• Moreover, if there is a sequence with a gap or gaps then number them as a plurality of separate sequences with separate sequence identifiers.

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Symbols for Amino Acid Sequences:

  • Represent the amino acids using the three-letter code with the first letter as capital.
  • An amino acid sequence that contains a blank or internal terminator symbols may not be represented as a single amino acid sequence. One must present them as separate amino acid sequences.
  • Represent modified and unusual amino acids as “Xaa” in the sequence itself. Also, provide a description of modification in the feature section of the sequence listing using codes. Moreover, these codes are a part of the description or the feature section of the sequence listing but not in the sequence itself. The symbol “Xaa” is the equivalent of only one unknown or modified amino acid.

Format for Amino Acid Sequences:

The format for the amino acid sequence listing USPTO is:

  • The representation of amino acids in a protein or peptide sequence is from amino to carboxy direction from left to right. But, there is no representation of amino and carboxy groups in the sequence.
  • There are a maximum of 16 amino acid per line for each protein or peptide sequence with space provided between each amino acid.
  • the positioning of Amino acids corresponding to the codons in the coding parts of a nucleotide sequence is immediately under the corresponding codons.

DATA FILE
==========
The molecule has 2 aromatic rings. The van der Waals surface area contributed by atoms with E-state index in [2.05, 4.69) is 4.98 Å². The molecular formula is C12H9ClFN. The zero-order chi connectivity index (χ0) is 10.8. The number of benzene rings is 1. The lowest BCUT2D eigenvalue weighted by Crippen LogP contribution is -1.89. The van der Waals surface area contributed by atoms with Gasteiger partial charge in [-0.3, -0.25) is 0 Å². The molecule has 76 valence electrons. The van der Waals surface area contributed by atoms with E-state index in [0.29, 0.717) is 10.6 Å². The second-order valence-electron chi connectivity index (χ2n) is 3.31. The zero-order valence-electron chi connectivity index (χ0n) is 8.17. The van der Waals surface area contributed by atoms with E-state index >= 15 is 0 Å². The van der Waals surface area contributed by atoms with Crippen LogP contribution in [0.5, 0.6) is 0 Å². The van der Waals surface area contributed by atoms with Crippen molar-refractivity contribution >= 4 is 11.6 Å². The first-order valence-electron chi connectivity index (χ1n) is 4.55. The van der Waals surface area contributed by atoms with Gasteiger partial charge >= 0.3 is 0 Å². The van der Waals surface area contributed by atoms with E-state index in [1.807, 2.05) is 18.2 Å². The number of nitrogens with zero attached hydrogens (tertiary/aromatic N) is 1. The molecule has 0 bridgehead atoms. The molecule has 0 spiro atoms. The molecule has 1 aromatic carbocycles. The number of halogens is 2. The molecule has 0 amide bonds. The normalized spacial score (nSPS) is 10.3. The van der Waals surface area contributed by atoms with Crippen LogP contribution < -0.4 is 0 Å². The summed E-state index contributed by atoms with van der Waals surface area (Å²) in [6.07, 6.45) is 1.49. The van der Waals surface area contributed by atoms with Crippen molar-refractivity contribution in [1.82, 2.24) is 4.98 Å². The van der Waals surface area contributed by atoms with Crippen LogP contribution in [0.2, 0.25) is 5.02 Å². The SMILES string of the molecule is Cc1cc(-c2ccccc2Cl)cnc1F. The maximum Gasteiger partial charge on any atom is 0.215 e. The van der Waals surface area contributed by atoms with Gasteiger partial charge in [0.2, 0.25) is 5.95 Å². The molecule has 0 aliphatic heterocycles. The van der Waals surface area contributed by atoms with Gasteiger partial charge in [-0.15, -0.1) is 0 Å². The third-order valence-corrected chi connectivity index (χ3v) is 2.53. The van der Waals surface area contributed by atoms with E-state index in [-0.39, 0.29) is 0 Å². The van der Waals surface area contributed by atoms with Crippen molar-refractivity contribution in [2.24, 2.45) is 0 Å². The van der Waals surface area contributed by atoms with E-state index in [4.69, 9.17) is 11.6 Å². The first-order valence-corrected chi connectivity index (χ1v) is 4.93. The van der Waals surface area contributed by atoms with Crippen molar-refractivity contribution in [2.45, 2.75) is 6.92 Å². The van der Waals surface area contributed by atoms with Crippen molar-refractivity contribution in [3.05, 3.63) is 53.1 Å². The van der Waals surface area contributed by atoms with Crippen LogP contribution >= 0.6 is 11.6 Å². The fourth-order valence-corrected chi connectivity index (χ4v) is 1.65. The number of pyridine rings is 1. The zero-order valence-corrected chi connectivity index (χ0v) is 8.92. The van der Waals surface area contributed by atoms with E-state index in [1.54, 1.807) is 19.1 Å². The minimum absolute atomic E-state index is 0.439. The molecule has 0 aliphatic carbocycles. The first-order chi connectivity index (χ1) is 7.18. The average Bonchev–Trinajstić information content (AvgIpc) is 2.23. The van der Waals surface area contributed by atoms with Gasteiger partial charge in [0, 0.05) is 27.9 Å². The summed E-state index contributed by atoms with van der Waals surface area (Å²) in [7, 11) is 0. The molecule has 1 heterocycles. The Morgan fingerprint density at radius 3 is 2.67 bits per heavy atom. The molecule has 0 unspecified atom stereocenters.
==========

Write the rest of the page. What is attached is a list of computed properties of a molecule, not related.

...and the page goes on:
• The enumeration of amino acids shall start at the first amino acid of the sequence, with number 1.
  • Adding on to the complexity of amino acids, the amino acids preceding the mature protein. For example pre-sequences, pro-sequences, and signal-sequences, when present, may have negative numbers, counting backwards starting with the amino acid next to number 1.
  • Furthermore, if an amino acid sequence made up of one or more non-contiguous segments, then number those sequences separately with a separate sequence identifier. Moreover, if there is a sequence with a gap then number them as a plurality of separate sequences with separate sequence identifiers.

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Why Choose Us? – The Sequence Listing Company

Sequence Listing USPTO standard is one of the most important aspects of getting biological invention through examination of the patent office. Also, looking for points of similarity in a sequence with millionth of length is as overwhelming and tedious as it sounds. Therefore, it is better to find an expert with years of experience preparing sequence listings for people like you out there. So, if you are looking for one such expert ‘The Sequence Listing Company’ is at your end. We have years of experience preparing sequence listings as per the Patent Office Standards USPTO. Moreover, we offer a quick turn-around-time to ensure timely delivery of services. Also, we take care of the pockets of our customers and hence offer budget-friendly rates. To avail our services, visit The Sequence Listing Company.